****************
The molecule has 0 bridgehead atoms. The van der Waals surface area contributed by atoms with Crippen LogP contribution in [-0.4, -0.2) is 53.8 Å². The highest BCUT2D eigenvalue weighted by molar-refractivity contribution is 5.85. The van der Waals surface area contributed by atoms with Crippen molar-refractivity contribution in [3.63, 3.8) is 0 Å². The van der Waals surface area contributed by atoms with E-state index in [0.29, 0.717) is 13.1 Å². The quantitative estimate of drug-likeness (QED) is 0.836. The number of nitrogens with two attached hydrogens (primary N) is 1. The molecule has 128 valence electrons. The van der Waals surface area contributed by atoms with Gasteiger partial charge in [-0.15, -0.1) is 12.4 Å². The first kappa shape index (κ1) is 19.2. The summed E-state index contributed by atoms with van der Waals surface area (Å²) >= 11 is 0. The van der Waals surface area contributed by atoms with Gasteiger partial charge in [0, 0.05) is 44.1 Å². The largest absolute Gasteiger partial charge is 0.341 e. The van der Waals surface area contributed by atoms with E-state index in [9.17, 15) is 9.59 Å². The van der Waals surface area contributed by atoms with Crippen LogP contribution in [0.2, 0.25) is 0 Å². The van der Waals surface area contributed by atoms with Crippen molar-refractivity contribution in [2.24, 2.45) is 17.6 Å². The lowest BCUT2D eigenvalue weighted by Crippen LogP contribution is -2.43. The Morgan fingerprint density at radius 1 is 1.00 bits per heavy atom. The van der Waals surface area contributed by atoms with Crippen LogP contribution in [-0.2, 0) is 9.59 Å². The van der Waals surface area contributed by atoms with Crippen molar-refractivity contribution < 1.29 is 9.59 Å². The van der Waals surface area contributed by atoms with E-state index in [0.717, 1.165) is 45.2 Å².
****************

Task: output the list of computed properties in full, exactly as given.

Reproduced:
The molecule has 0 bridgehead atoms. The van der Waals surface area contributed by atoms with Crippen LogP contribution in [-0.4, -0.2) is 53.8 Å². The highest BCUT2D eigenvalue weighted by molar-refractivity contribution is 5.85. The van der Waals surface area contributed by atoms with Crippen molar-refractivity contribution in [3.63, 3.8) is 0 Å². The van der Waals surface area contributed by atoms with E-state index in [0.29, 0.717) is 13.1 Å². The quantitative estimate of drug-likeness (QED) is 0.836. The number of nitrogens with two attached hydrogens (primary N) is 1. The molecule has 128 valence electrons. The van der Waals surface area contributed by atoms with Gasteiger partial charge in [-0.15, -0.1) is 12.4 Å². The first kappa shape index (κ1) is 19.2. The summed E-state index contributed by atoms with van der Waals surface area (Å²) >= 11 is 0. The van der Waals surface area contributed by atoms with Gasteiger partial charge in [0, 0.05) is 44.1 Å². The largest absolute Gasteiger partial charge is 0.341 e. The van der Waals surface area contributed by atoms with E-state index in [9.17, 15) is 9.59 Å². The van der Waals surface area contributed by atoms with Crippen LogP contribution in [0.2, 0.25) is 0 Å². The van der Waals surface area contributed by atoms with Crippen molar-refractivity contribution in [2.24, 2.45) is 17.6 Å². The lowest BCUT2D eigenvalue weighted by Crippen LogP contribution is -2.43. The Morgan fingerprint density at radius 1 is 1.00 bits per heavy atom. The van der Waals surface area contributed by atoms with Crippen LogP contribution in [-0.2, 0) is 9.59 Å². The van der Waals surface area contributed by atoms with Crippen molar-refractivity contribution < 1.29 is 9.59 Å². The van der Waals surface area contributed by atoms with E-state index in [0.717, 1.165) is 45.2 Å².